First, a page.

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Making an entry ... out of next to nothing.

A good entry works hard, inside and out. From the street, it directs the visitor to the front door and projects an architectural image--ideally, a pleasingly hospitable one. At its threshold, it eases the transition from exposed to sheltered space, from a public world to a private one. It offers outsiders a place to doff their coats and enter a welcoming personal domain.

Inside the front door, the entry also communicates a first impression of the interior, affording modulated glimpses of rooms that lie beyond and suggesting how the residents organize their space--and, perhaps, their time.

Unfortunately, this important zone of social and architectural transition is often missing, especially in older developer-built and tract houses. In such cases, creating an entry can be as simple as adding a vestibule, or can be achieved as part of a larger remodeling project. Whether the change is simple or grand in scale, the results can make a dramatic difference in the look and feel of a house--as you see in the three examples shown here.

Each of the solutions pictured addresses a different set of problems. In each case, the new entry gave the exterior a more welcoming appearance by calling out the location of the front door. In two of the examples, the new entries also provide protection from the elements, as residents fish for their keys or guests wait for an answer to their ring.

The interior portion of each entry provides efficient access to the parts of the house a guest is likely to visit. But views from these entries, while hinting at the character of the interior spaces to follow, also buffer the impact of arrivals on those who are already inside.

Raising the roof

clear to the backyard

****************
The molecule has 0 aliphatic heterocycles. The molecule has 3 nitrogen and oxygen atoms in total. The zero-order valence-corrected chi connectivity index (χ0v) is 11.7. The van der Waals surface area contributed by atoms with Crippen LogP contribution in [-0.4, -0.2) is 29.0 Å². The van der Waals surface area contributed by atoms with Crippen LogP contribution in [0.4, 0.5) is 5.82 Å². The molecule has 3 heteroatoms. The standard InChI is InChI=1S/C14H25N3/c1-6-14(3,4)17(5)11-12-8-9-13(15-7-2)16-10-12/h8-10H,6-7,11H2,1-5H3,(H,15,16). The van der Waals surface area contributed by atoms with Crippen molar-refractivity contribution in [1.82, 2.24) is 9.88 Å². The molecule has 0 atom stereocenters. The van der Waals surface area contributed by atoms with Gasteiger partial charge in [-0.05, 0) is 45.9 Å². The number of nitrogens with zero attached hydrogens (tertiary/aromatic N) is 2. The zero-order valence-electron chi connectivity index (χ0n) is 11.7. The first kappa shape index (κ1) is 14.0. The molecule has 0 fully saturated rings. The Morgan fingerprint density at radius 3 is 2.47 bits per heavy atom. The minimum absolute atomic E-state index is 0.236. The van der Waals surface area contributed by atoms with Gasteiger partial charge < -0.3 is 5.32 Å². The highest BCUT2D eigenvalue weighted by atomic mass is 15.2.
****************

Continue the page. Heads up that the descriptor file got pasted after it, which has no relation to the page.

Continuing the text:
To make the approach to their house more inviting and reorganize the interior spaces, Roberta Jarmel and Art Estin had some work to do. The front door was buried at the rear of the carport, and it dumped you directly into the living room. This room, like others on the low-ceilinged main floor, was small, dark, and uninspiring.

Raising the roof to form a central spine over the house's main section was the answer. From the street, the new roof's front gable marks the location of the sheltered entry; inside, an echoing gable form sets off the front entry area and continues through the kitchen, at the rear of the house.

Track fixtures as well as skylights in the lifted roof section help the main floor also function as a gallery-like space for displaying the owners' art collection.

Design: Architractor Design Group, Boulder, Colorado.

Using a screen fence

to lead in guests

Bringing order to a chaotic-feeling sequence of entry spaces was a priority for Gertrude and Lester Nunn when they purchased this house. Not only was the front door set far back between the garage and the living room wing, but a dumpy chimney, water and gas meters, the sewer cleanout, and sprinkler control valves were on prominent display en route. Another problem: there was no door directly from the garage into the house.

To remedy the situation, Phoenix architect William P. Bruder designed a handsome new flat-roofed entry with flanking fence-like screens. The screens hide the mess, create a triangular entrance hall, and link the garage to indoors. For added drama and balance, the handsomely overscaled front door opens on a pivot set about a third of the way in from one edge.

Gaining missing and

much-needed privacy

"It was like being in a fishbowl." That's how Michelle and Bob Wells describe the experience of living behind the two glass sliders that separated their living room from the street. Visitors couldn't help but feel slightly intrusive, and residents often were startled to look up and see someone standing right outside.

A 4- by 12-foot under-eave addition by Architractor Design Group covered the massive chimney and replaced one of the sliders with a solid wall, providing much-needed privacy.

From the street, a new gate forms a portal whose peak aligns with the point above the door. Entering the house, you make a turn past the fireplace before emerging into the open living room-kitchen space.

The addition also holds a new half-bath, so guests need not enter the more private part of the house.
COPYRIGHT 1991 Sunset Publishing Corp.
No portion of this article can be reproduced without the express written permission from the copyright holder.
Copyright 1991 Gale, Cengage Learning. All rights reserved.

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Title Annotation:entrance hall remodeling
Date:Aug 1, 1991
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